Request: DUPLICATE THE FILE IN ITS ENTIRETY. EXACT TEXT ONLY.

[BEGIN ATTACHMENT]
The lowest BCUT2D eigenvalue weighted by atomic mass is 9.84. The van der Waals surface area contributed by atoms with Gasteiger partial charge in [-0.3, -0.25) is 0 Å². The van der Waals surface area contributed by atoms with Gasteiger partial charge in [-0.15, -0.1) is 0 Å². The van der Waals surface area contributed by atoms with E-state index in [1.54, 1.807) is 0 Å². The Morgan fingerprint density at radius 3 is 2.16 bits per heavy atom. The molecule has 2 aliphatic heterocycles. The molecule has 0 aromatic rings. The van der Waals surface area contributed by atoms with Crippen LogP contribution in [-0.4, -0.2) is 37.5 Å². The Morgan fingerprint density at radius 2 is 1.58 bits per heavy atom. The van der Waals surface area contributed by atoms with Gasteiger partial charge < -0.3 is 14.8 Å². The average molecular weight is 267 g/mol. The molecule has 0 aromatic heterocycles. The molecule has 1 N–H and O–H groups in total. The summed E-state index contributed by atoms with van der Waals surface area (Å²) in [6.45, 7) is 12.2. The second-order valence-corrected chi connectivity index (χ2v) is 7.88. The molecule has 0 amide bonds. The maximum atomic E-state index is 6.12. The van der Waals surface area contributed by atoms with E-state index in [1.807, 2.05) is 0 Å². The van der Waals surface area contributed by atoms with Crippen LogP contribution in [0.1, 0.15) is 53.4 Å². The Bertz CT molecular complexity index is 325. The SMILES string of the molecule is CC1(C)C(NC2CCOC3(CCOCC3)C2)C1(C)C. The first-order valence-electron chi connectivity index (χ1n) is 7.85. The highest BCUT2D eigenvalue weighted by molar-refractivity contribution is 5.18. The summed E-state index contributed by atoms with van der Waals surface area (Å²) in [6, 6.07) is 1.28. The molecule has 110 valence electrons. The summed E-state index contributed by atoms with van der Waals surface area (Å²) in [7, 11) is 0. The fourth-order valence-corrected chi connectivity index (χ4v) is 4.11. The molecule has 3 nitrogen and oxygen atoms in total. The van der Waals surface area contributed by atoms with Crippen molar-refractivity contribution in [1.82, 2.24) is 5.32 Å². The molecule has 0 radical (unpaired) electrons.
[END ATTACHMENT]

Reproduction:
The lowest BCUT2D eigenvalue weighted by atomic mass is 9.84. The van der Waals surface area contributed by atoms with Gasteiger partial charge in [-0.3, -0.25) is 0 Å². The van der Waals surface area contributed by atoms with Gasteiger partial charge in [-0.15, -0.1) is 0 Å². The van der Waals surface area contributed by atoms with E-state index in [1.54, 1.807) is 0 Å². The Morgan fingerprint density at radius 3 is 2.16 bits per heavy atom. The molecule has 2 aliphatic heterocycles. The molecule has 0 aromatic rings. The van der Waals surface area contributed by atoms with Crippen LogP contribution in [-0.4, -0.2) is 37.5 Å². The Morgan fingerprint density at radius 2 is 1.58 bits per heavy atom. The van der Waals surface area contributed by atoms with Gasteiger partial charge < -0.3 is 14.8 Å². The average molecular weight is 267 g/mol. The molecule has 0 aromatic heterocycles. The molecule has 1 N–H and O–H groups in total. The summed E-state index contributed by atoms with van der Waals surface area (Å²) in [6.45, 7) is 12.2. The second-order valence-corrected chi connectivity index (χ2v) is 7.88. The molecule has 0 amide bonds. The maximum atomic E-state index is 6.12. The van der Waals surface area contributed by atoms with E-state index in [1.807, 2.05) is 0 Å². The van der Waals surface area contributed by atoms with Crippen LogP contribution in [0.1, 0.15) is 53.4 Å². The Bertz CT molecular complexity index is 325. The SMILES string of the molecule is CC1(C)C(NC2CCOC3(CCOCC3)C2)C1(C)C. The first-order valence-electron chi connectivity index (χ1n) is 7.85. The highest BCUT2D eigenvalue weighted by molar-refractivity contribution is 5.18. The summed E-state index contributed by atoms with van der Waals surface area (Å²) in [6, 6.07) is 1.28. The molecule has 110 valence electrons. The summed E-state index contributed by atoms with van der Waals surface area (Å²) in [7, 11) is 0. The fourth-order valence-corrected chi connectivity index (χ4v) is 4.11. The molecule has 3 nitrogen and oxygen atoms in total. The van der Waals surface area contributed by atoms with Crippen molar-refractivity contribution in [1.82, 2.24) is 5.32 Å². The molecule has 0 radical (unpaired) electrons.